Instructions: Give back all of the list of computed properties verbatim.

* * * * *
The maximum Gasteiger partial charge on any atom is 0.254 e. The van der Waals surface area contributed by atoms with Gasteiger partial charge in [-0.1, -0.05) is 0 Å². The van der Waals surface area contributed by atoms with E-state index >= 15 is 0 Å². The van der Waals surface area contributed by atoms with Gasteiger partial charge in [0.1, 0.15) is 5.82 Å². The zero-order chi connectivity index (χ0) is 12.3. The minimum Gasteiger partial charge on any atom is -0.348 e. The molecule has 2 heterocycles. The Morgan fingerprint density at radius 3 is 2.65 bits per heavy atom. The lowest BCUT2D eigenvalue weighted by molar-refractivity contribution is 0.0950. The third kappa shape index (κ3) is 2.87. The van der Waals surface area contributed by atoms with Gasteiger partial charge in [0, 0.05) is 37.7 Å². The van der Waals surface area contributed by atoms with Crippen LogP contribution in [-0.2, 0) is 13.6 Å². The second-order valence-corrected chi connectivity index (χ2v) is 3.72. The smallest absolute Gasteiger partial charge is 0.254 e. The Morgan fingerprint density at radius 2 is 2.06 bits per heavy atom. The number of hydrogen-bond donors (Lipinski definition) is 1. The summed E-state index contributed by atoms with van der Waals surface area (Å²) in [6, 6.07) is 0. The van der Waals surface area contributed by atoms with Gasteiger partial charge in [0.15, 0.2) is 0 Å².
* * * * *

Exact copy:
The maximum Gasteiger partial charge on any atom is 0.254 e. The van der Waals surface area contributed by atoms with Gasteiger partial charge in [-0.1, -0.05) is 0 Å². The van der Waals surface area contributed by atoms with E-state index >= 15 is 0 Å². The van der Waals surface area contributed by atoms with Gasteiger partial charge in [0.1, 0.15) is 5.82 Å². The zero-order chi connectivity index (χ0) is 12.3. The minimum Gasteiger partial charge on any atom is -0.348 e. The molecule has 2 heterocycles. The Morgan fingerprint density at radius 3 is 2.65 bits per heavy atom. The lowest BCUT2D eigenvalue weighted by molar-refractivity contribution is 0.0950. The third kappa shape index (κ3) is 2.87. The van der Waals surface area contributed by atoms with Gasteiger partial charge in [0, 0.05) is 37.7 Å². The van der Waals surface area contributed by atoms with Crippen LogP contribution in [-0.2, 0) is 13.6 Å². The second-order valence-corrected chi connectivity index (χ2v) is 3.72. The smallest absolute Gasteiger partial charge is 0.254 e. The Morgan fingerprint density at radius 2 is 2.06 bits per heavy atom. The number of hydrogen-bond donors (Lipinski definition) is 1. The summed E-state index contributed by atoms with van der Waals surface area (Å²) in [6, 6.07) is 0. The van der Waals surface area contributed by atoms with Gasteiger partial charge in [0.15, 0.2) is 0 Å².